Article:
Why has Apple Banned Fortnite? Here’s the tea!

The newest gossip in the tech world is Apple's ban on Epic Games' Fortnite. The game is played worldwide and grosses millions of dollars, so what caused Apple to take such drastic actions? Let's find out!

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Over a week ago, Fortnite developer Epic Games initiated an unprecedented antitrust legal fight with Apple over its App Store rules. This lawsuit has brought a new wave of attention to the companies’ conflict, making it a trending topic all over social media. More importantly, Apple banned Fortnite when the dispute seemed unsolvable.

On the 21st, Apple entered into evidence a series of emails from Epic’s CEO Tim Sweeney. These showed requests from Sweeney to exempt Fortnite from its standard 30% cut; also, to allow Epic to offer its own mobile app store.

These emails show extensive discussions between Sweeney and Apple. However, Epic took action to incorporate an alternate payment mechanism into the Fortnite app, despite the debate. Then, Apple clapped back by ejecting the game from the App Store last week – basically, Apple banned Fortnite.

The emails show Sweeney lobbying Apple for the power to include this option months in advance; he also requested Apple to extend this courtesy to all iOS developers. The Epic CEO was effectively asking if Apple would restructure the App Store and iOS as we know it.

“If Epic were allowed to provide these options to iOS device users, consumers would have an opportunity to pay less for digital products and developers would earn more from their sales,” Sweeney wrote in June. “We hope that Apple will also make these options equally available to all iOS developers in order to make software sales and distribution on the iOS platform as open and competitive as it is on personal computers.”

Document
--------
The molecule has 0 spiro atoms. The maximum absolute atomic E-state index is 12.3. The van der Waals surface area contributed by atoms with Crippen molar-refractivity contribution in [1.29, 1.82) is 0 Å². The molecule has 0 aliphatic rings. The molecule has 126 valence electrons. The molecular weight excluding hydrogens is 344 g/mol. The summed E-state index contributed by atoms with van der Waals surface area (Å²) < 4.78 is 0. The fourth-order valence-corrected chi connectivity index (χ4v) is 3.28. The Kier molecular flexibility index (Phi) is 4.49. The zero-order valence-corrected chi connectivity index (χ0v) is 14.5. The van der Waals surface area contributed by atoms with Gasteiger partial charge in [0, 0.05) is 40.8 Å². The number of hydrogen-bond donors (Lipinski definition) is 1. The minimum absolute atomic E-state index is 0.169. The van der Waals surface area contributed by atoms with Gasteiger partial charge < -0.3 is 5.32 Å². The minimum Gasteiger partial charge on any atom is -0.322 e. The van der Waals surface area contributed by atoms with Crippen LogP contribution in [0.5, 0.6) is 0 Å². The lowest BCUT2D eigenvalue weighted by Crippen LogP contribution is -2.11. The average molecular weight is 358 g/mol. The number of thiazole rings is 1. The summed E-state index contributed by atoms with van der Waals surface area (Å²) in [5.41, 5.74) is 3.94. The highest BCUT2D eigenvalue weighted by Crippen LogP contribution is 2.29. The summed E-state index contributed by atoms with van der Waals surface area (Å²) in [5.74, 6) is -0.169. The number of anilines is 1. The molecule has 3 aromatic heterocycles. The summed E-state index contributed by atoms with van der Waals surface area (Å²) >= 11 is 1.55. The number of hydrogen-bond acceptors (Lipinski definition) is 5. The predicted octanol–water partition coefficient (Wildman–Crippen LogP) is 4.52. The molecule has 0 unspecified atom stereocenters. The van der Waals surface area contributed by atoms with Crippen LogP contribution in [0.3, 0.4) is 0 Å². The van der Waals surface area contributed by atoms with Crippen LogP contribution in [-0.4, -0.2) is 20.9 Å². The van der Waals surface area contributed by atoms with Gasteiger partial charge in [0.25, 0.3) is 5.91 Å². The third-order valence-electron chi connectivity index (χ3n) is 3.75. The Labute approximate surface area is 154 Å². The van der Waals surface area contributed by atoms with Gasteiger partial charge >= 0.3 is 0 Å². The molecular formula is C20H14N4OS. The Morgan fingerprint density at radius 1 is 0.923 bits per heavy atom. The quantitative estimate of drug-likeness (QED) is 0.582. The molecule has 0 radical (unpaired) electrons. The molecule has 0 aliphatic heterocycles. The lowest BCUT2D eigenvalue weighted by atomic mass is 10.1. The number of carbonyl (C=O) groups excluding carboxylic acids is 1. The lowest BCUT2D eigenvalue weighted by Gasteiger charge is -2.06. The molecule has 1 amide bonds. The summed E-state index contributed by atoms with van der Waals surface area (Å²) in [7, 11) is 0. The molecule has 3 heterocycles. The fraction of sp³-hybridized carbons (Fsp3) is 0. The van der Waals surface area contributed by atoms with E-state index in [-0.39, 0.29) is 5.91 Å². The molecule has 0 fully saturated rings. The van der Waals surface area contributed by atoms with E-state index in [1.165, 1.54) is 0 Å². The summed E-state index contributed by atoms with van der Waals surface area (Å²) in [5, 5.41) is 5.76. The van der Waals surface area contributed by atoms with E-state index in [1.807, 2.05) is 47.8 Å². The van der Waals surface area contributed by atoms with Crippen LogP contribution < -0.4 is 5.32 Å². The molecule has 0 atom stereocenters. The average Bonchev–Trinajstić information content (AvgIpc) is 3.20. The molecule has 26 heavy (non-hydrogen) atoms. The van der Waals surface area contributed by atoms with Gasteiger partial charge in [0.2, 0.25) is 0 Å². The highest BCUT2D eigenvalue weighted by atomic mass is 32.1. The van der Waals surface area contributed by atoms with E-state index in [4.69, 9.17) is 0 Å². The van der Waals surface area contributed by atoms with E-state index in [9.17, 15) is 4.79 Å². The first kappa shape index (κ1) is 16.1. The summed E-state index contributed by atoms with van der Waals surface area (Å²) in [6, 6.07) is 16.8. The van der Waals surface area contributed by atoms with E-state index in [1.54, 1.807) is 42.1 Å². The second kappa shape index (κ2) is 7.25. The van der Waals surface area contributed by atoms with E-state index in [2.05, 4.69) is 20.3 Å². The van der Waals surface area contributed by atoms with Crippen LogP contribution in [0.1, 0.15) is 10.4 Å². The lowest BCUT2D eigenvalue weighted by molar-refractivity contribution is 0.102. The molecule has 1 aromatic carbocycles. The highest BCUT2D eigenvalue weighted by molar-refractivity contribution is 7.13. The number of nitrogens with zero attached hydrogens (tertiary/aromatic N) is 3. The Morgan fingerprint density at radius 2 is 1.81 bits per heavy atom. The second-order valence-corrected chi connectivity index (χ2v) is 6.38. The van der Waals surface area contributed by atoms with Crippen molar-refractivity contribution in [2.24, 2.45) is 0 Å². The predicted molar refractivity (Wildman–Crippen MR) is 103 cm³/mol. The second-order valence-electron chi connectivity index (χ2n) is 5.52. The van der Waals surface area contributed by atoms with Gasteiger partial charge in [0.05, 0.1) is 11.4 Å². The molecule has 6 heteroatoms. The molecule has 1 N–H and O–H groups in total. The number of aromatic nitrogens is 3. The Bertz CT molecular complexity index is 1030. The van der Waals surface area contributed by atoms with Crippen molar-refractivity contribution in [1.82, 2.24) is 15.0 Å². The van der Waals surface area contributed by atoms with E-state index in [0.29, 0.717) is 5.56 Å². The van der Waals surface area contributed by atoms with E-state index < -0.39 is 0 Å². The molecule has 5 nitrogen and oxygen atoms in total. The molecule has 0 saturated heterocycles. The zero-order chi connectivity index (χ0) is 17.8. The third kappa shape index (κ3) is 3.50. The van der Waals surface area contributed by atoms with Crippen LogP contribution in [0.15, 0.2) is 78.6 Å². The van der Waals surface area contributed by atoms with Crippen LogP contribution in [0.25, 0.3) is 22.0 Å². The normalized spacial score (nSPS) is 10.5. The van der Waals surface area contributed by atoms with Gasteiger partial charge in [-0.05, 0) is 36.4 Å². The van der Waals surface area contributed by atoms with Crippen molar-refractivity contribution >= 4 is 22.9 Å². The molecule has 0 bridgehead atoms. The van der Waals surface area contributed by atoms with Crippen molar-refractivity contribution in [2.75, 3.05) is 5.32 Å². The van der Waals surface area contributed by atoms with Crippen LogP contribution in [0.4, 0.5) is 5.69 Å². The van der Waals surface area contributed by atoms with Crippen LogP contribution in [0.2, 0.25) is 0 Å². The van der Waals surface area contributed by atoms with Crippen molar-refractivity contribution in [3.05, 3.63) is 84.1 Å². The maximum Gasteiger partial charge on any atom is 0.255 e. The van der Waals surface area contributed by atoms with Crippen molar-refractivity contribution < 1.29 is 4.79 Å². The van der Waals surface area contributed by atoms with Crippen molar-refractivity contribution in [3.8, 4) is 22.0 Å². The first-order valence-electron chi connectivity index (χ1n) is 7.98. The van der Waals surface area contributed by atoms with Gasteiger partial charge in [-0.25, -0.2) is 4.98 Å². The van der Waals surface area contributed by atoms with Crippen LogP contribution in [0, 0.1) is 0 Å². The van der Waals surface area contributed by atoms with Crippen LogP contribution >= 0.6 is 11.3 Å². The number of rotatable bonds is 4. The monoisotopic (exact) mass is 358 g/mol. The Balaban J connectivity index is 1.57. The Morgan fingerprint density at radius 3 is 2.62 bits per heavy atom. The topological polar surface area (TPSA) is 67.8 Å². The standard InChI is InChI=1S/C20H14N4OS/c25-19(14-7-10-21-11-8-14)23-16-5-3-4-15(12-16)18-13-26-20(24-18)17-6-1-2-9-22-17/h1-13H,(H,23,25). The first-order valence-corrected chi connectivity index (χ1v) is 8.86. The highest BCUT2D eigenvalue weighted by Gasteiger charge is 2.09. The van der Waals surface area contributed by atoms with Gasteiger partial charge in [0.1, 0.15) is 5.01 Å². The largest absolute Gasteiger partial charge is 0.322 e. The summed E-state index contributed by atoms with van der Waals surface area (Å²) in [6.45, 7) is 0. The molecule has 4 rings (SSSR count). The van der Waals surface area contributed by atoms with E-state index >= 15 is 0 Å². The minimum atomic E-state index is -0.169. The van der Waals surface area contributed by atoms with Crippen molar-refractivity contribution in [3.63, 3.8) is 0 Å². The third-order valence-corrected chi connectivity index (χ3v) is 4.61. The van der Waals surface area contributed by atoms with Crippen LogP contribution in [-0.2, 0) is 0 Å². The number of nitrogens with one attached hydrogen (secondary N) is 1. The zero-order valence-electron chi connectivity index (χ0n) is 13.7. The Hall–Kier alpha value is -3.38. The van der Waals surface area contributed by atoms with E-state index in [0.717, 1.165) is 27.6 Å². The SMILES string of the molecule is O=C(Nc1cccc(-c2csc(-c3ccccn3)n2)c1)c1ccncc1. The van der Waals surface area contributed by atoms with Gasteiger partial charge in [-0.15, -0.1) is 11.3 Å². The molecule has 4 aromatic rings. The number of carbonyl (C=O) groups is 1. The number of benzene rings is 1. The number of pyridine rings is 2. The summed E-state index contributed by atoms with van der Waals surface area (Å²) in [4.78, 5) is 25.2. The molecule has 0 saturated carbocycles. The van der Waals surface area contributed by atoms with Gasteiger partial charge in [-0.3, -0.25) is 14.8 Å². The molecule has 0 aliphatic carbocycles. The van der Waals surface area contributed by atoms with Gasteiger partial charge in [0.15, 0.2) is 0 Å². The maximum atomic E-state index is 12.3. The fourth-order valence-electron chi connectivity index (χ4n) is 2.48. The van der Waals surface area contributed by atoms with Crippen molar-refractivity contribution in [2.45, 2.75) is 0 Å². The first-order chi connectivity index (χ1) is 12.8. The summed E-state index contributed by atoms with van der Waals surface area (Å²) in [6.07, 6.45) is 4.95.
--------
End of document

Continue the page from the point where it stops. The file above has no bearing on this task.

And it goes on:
Moving forward

What follows is a staggering series of escalations between Sweeney and Apple’s executive and legal teams. The result is in an email from Sweeney sent at on August 13th — the day of the eventual removal of Fortnite from the App Store — in which the Epic chief executive tells Apple CEO Tim Cook and fellow executives Phil Schiller, Craig Federighi, and Matt Fischer that Epic will “no longer adhere to Apple’s payment processing restrictions”.

Sweeney goes on to warn Apple of the forthcoming legal battle. In his final email, he says “if Apple chooses instead to take punitive action by blocking consumer access to Fortnite or forthcoming updates, then Epic will, regrettably, be in conflict with Apple on a multitude of fronts – creative, technical, business, and legal – for so long as it takes to bring about change, if necessary for many years.”


Apple‘s argument with Epic Games, the company behind the popular battle title Fortnite, goes back to June. And it started with Epic asking for a deal to offer a competing app store and payment system, separate from Apple’s, on iPhones.

Epic’s lawsuit alleges that Apple has become a ‘behemoth seeking to control markets, block competition and stifle innovation’.”Apple is bigger, more powerful, more entrenched and more pernicious than monopolies of yesteryear,” Epic said in its initial suit. “Apple’s size and reach far exceeds that of any technology monopolist in history.”

Read more: Facebook calls Apple ‘elitist’ amid row on App Store commissions

However, Apple blames Epic for causing its own problems; it says that Epic could return to the App Store if it merely removed the offending payments system. Epic’s Sweeney says he’s advocating for all developers on Apple’s platform.